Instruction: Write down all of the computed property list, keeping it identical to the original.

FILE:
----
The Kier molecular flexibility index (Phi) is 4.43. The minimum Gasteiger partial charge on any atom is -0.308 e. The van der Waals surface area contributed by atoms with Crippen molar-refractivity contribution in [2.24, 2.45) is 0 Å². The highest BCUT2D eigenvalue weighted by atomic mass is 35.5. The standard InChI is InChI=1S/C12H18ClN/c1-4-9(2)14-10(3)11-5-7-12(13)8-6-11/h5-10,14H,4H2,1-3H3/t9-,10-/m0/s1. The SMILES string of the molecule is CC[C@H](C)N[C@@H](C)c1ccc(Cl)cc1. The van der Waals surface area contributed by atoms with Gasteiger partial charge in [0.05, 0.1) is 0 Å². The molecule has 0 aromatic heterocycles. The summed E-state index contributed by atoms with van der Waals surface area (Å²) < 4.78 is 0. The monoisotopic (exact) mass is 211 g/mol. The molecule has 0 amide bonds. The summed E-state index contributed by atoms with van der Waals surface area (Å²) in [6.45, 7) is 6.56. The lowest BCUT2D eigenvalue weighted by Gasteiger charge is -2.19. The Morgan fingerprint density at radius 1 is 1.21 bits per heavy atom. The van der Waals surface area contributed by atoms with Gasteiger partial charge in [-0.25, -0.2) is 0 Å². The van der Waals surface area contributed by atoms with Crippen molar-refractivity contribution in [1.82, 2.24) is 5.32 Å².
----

The Kier molecular flexibility index (Phi) is 4.43. The minimum Gasteiger partial charge on any atom is -0.308 e. The van der Waals surface area contributed by atoms with Crippen molar-refractivity contribution in [2.24, 2.45) is 0 Å². The highest BCUT2D eigenvalue weighted by atomic mass is 35.5. The standard InChI is InChI=1S/C12H18ClN/c1-4-9(2)14-10(3)11-5-7-12(13)8-6-11/h5-10,14H,4H2,1-3H3/t9-,10-/m0/s1. The SMILES string of the molecule is CC[C@H](C)N[C@@H](C)c1ccc(Cl)cc1. The van der Waals surface area contributed by atoms with Gasteiger partial charge in [0.05, 0.1) is 0 Å². The molecule has 0 aromatic heterocycles. The summed E-state index contributed by atoms with van der Waals surface area (Å²) < 4.78 is 0. The monoisotopic (exact) mass is 211 g/mol. The molecule has 0 amide bonds. The summed E-state index contributed by atoms with van der Waals surface area (Å²) in [6.45, 7) is 6.56. The lowest BCUT2D eigenvalue weighted by Gasteiger charge is -2.19. The Morgan fingerprint density at radius 1 is 1.21 bits per heavy atom. The van der Waals surface area contributed by atoms with Gasteiger partial charge in [-0.25, -0.2) is 0 Å². The van der Waals surface area contributed by atoms with Crippen molar-refractivity contribution in [1.82, 2.24) is 5.32 Å².